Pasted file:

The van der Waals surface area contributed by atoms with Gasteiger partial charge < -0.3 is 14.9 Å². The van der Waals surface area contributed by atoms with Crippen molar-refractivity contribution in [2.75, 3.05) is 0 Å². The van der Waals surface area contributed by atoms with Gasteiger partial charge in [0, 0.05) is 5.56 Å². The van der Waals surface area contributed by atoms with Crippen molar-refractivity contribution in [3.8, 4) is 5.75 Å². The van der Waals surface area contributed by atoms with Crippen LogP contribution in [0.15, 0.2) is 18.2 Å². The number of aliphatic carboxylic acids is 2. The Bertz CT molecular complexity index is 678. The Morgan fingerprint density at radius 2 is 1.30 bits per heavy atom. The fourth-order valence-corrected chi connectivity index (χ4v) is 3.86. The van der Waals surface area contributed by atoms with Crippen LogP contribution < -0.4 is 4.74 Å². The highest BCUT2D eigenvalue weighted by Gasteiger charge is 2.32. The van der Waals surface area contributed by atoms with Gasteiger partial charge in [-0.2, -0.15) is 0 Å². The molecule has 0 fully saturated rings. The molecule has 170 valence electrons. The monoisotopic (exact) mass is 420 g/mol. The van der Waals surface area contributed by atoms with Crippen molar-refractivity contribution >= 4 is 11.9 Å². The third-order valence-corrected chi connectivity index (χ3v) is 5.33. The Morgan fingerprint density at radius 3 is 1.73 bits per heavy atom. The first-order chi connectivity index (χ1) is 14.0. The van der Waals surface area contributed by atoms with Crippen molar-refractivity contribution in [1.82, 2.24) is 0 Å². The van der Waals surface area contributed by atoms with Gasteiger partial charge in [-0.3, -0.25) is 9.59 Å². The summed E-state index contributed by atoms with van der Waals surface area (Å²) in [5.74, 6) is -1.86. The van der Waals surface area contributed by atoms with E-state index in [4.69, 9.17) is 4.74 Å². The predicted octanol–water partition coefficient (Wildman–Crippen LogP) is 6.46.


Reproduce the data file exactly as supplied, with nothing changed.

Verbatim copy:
The van der Waals surface area contributed by atoms with Gasteiger partial charge < -0.3 is 14.9 Å². The van der Waals surface area contributed by atoms with Crippen molar-refractivity contribution in [2.75, 3.05) is 0 Å². The van der Waals surface area contributed by atoms with Gasteiger partial charge in [0, 0.05) is 5.56 Å². The van der Waals surface area contributed by atoms with Crippen molar-refractivity contribution in [3.8, 4) is 5.75 Å². The van der Waals surface area contributed by atoms with Crippen LogP contribution in [0.15, 0.2) is 18.2 Å². The number of aliphatic carboxylic acids is 2. The Bertz CT molecular complexity index is 678. The Morgan fingerprint density at radius 2 is 1.30 bits per heavy atom. The fourth-order valence-corrected chi connectivity index (χ4v) is 3.86. The van der Waals surface area contributed by atoms with Crippen LogP contribution < -0.4 is 4.74 Å². The highest BCUT2D eigenvalue weighted by Gasteiger charge is 2.32. The van der Waals surface area contributed by atoms with Gasteiger partial charge in [-0.2, -0.15) is 0 Å². The molecule has 0 fully saturated rings. The molecule has 170 valence electrons. The monoisotopic (exact) mass is 420 g/mol. The van der Waals surface area contributed by atoms with Crippen molar-refractivity contribution >= 4 is 11.9 Å². The third-order valence-corrected chi connectivity index (χ3v) is 5.33. The Morgan fingerprint density at radius 3 is 1.73 bits per heavy atom. The first-order chi connectivity index (χ1) is 14.0. The van der Waals surface area contributed by atoms with Crippen molar-refractivity contribution in [1.82, 2.24) is 0 Å². The van der Waals surface area contributed by atoms with Gasteiger partial charge in [-0.3, -0.25) is 9.59 Å². The summed E-state index contributed by atoms with van der Waals surface area (Å²) in [5.74, 6) is -1.86. The van der Waals surface area contributed by atoms with E-state index in [4.69, 9.17) is 4.74 Å². The predicted octanol–water partition coefficient (Wildman–Crippen LogP) is 6.46.